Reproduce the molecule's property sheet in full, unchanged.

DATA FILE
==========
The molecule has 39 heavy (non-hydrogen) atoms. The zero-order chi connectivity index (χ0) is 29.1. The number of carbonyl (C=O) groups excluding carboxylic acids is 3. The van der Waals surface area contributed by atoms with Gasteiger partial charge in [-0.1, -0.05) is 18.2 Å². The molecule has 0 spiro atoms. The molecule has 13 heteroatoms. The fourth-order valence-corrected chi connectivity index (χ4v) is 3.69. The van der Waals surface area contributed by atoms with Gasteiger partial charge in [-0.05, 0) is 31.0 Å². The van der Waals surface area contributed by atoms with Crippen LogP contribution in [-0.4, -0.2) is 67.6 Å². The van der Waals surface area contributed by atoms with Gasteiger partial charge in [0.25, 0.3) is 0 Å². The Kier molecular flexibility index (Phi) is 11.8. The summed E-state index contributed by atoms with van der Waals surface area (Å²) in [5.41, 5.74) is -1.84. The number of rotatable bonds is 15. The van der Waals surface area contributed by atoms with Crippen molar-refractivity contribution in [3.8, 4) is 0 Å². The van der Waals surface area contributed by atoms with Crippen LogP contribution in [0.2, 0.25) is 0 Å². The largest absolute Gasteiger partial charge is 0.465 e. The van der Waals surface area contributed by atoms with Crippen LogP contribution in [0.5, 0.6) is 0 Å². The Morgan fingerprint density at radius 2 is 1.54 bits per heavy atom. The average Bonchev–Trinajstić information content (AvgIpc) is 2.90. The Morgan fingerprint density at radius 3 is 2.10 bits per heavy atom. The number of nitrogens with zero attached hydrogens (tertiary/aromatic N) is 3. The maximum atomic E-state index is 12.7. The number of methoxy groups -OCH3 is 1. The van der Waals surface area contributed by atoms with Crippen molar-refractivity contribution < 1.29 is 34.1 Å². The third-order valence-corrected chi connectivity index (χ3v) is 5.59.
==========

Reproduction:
The molecule has 39 heavy (non-hydrogen) atoms. The zero-order chi connectivity index (χ0) is 29.1. The number of carbonyl (C=O) groups excluding carboxylic acids is 3. The van der Waals surface area contributed by atoms with Gasteiger partial charge in [-0.1, -0.05) is 18.2 Å². The molecule has 0 spiro atoms. The molecule has 13 heteroatoms. The fourth-order valence-corrected chi connectivity index (χ4v) is 3.69. The van der Waals surface area contributed by atoms with Gasteiger partial charge in [-0.05, 0) is 31.0 Å². The van der Waals surface area contributed by atoms with Crippen LogP contribution in [-0.4, -0.2) is 67.6 Å². The van der Waals surface area contributed by atoms with Gasteiger partial charge in [0.25, 0.3) is 0 Å². The Kier molecular flexibility index (Phi) is 11.8. The summed E-state index contributed by atoms with van der Waals surface area (Å²) in [5.41, 5.74) is -1.84. The number of rotatable bonds is 15. The van der Waals surface area contributed by atoms with Crippen molar-refractivity contribution in [3.8, 4) is 0 Å². The van der Waals surface area contributed by atoms with Crippen LogP contribution in [0.2, 0.25) is 0 Å². The largest absolute Gasteiger partial charge is 0.465 e. The van der Waals surface area contributed by atoms with Crippen LogP contribution in [0.5, 0.6) is 0 Å². The Morgan fingerprint density at radius 2 is 1.54 bits per heavy atom. The average Bonchev–Trinajstić information content (AvgIpc) is 2.90. The Morgan fingerprint density at radius 3 is 2.10 bits per heavy atom. The number of nitrogens with zero attached hydrogens (tertiary/aromatic N) is 3. The maximum atomic E-state index is 12.7. The number of methoxy groups -OCH3 is 1. The van der Waals surface area contributed by atoms with Crippen molar-refractivity contribution < 1.29 is 34.1 Å². The third-order valence-corrected chi connectivity index (χ3v) is 5.59.